Around 70 bottles of what is believed to be a 200-year old champagne lie mostly undamaged at 50 meters deep [roughly 164 feet] south of the Aland Islands.
According to Rainer Juslin, permanent secretary of the island’s ministry of education, science and culture, “The first bottle was brought to the surface in mid-July. We believe this is the oldest champagne in the world.”
Juslin added the ship carrying the cargo may have been Finnish or another Scandinavian ship en route from Copenhagen, Denmark, to St Petersburg, Russia, between 1800 and 1830. He also specualted that the bottles of champagne could have been possibly sent by France’s King Louis XVI to the Russian Imperial Court.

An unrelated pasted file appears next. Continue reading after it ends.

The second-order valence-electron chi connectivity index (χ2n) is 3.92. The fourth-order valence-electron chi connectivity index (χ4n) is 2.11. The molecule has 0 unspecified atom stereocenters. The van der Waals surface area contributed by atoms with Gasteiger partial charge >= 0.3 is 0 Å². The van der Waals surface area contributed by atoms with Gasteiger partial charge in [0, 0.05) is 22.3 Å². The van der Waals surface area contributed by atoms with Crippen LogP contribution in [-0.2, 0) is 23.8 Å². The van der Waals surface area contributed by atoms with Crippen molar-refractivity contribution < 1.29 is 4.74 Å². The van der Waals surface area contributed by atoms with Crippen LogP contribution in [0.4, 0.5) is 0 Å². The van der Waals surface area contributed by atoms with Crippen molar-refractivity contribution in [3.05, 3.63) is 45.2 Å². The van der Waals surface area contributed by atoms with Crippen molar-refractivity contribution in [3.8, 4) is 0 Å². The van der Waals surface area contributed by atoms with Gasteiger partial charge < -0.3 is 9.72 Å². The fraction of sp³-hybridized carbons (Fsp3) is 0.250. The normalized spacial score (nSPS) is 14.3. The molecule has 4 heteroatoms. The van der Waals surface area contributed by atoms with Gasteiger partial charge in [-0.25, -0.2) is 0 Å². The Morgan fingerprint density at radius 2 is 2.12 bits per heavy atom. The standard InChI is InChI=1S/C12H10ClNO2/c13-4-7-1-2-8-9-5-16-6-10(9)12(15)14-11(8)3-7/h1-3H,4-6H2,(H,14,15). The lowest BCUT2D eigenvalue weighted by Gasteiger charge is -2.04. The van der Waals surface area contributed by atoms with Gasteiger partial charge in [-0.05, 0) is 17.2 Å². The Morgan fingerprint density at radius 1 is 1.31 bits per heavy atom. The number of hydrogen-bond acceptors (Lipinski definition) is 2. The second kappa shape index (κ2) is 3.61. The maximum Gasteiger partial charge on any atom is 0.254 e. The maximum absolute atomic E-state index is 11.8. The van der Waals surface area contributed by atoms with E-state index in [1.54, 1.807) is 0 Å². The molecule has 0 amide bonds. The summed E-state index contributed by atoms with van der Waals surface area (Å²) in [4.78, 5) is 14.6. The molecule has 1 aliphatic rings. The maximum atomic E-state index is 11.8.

“Champagne of this kind was popular in high levels [of society] and was exclusive to rich groups — it was not a drink for common people then,” Juslin said.
He also said the cold sea water was a perfect way to store the vintage bubbly, with the temperature remaining a near-constant 4-5 degrees Celsius [around freezing temperature in Fahrenheit, or 32 degrees] and no light to expedite the spoiling process.